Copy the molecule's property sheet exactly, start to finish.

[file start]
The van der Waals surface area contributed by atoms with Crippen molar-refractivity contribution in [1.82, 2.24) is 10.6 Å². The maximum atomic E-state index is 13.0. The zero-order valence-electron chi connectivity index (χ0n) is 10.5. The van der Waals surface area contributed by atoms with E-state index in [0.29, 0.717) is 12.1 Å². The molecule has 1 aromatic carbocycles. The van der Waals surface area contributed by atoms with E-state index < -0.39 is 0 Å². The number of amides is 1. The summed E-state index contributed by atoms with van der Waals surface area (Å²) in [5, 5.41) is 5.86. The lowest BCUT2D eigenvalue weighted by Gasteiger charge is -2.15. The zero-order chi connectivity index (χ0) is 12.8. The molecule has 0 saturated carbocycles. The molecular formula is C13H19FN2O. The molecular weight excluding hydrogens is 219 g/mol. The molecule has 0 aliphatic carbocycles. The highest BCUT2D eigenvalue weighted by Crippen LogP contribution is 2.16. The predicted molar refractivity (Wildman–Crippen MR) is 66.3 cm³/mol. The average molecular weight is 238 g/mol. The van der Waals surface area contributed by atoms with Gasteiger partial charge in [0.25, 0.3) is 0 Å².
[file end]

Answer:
The van der Waals surface area contributed by atoms with Crippen molar-refractivity contribution in [1.82, 2.24) is 10.6 Å². The maximum atomic E-state index is 13.0. The zero-order valence-electron chi connectivity index (χ0n) is 10.5. The van der Waals surface area contributed by atoms with E-state index in [0.29, 0.717) is 12.1 Å². The molecule has 1 aromatic carbocycles. The van der Waals surface area contributed by atoms with E-state index < -0.39 is 0 Å². The number of amides is 1. The summed E-state index contributed by atoms with van der Waals surface area (Å²) in [5, 5.41) is 5.86. The lowest BCUT2D eigenvalue weighted by Gasteiger charge is -2.15. The zero-order chi connectivity index (χ0) is 12.8. The molecule has 0 saturated carbocycles. The molecular formula is C13H19FN2O. The molecular weight excluding hydrogens is 219 g/mol. The molecule has 0 aliphatic carbocycles. The highest BCUT2D eigenvalue weighted by Crippen LogP contribution is 2.16. The predicted molar refractivity (Wildman–Crippen MR) is 66.3 cm³/mol. The average molecular weight is 238 g/mol. The van der Waals surface area contributed by atoms with Gasteiger partial charge in [0.25, 0.3) is 0 Å².